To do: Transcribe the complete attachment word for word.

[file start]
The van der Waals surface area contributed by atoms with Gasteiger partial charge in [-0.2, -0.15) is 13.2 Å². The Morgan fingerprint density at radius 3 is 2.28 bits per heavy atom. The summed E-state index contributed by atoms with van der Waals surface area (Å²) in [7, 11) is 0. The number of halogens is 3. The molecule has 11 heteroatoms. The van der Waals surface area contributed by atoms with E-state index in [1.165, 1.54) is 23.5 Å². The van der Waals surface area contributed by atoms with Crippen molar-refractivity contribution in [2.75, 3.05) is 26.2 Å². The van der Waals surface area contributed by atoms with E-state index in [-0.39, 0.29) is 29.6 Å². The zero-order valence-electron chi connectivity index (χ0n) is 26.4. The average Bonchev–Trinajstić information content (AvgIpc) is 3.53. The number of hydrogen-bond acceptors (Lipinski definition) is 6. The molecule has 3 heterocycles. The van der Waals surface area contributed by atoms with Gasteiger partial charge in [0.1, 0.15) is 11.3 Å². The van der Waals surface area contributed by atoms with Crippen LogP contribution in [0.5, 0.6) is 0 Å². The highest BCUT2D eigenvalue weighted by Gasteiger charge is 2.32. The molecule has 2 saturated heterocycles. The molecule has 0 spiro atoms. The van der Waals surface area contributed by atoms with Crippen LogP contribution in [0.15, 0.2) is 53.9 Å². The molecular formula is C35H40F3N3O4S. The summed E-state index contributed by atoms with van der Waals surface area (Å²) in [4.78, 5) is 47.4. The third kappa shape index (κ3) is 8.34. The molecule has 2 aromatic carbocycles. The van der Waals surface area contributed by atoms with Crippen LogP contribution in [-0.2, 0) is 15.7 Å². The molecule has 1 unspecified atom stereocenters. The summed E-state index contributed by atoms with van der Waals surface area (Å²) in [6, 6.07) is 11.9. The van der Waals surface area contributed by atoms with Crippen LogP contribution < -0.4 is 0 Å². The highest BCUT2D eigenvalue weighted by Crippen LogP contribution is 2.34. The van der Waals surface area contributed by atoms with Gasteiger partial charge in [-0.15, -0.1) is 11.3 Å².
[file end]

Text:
The van der Waals surface area contributed by atoms with Gasteiger partial charge in [-0.2, -0.15) is 13.2 Å². The Morgan fingerprint density at radius 3 is 2.28 bits per heavy atom. The summed E-state index contributed by atoms with van der Waals surface area (Å²) in [7, 11) is 0. The number of halogens is 3. The molecule has 11 heteroatoms. The van der Waals surface area contributed by atoms with E-state index in [1.165, 1.54) is 23.5 Å². The van der Waals surface area contributed by atoms with Crippen molar-refractivity contribution in [2.75, 3.05) is 26.2 Å². The van der Waals surface area contributed by atoms with E-state index in [-0.39, 0.29) is 29.6 Å². The zero-order valence-electron chi connectivity index (χ0n) is 26.4. The average Bonchev–Trinajstić information content (AvgIpc) is 3.53. The number of hydrogen-bond acceptors (Lipinski definition) is 6. The molecule has 3 heterocycles. The van der Waals surface area contributed by atoms with Gasteiger partial charge in [0.1, 0.15) is 11.3 Å². The van der Waals surface area contributed by atoms with Crippen LogP contribution in [0.5, 0.6) is 0 Å². The highest BCUT2D eigenvalue weighted by Gasteiger charge is 2.32. The molecule has 2 saturated heterocycles. The molecule has 0 spiro atoms. The van der Waals surface area contributed by atoms with Crippen LogP contribution in [0.15, 0.2) is 53.9 Å². The molecular formula is C35H40F3N3O4S. The summed E-state index contributed by atoms with van der Waals surface area (Å²) in [4.78, 5) is 47.4. The third kappa shape index (κ3) is 8.34. The molecule has 2 aromatic carbocycles. The van der Waals surface area contributed by atoms with Crippen LogP contribution in [-0.2, 0) is 15.7 Å². The molecule has 1 unspecified atom stereocenters. The summed E-state index contributed by atoms with van der Waals surface area (Å²) in [6, 6.07) is 11.9. The van der Waals surface area contributed by atoms with Crippen LogP contribution < -0.4 is 0 Å². The highest BCUT2D eigenvalue weighted by Crippen LogP contribution is 2.34. The van der Waals surface area contributed by atoms with Gasteiger partial charge in [-0.15, -0.1) is 11.3 Å².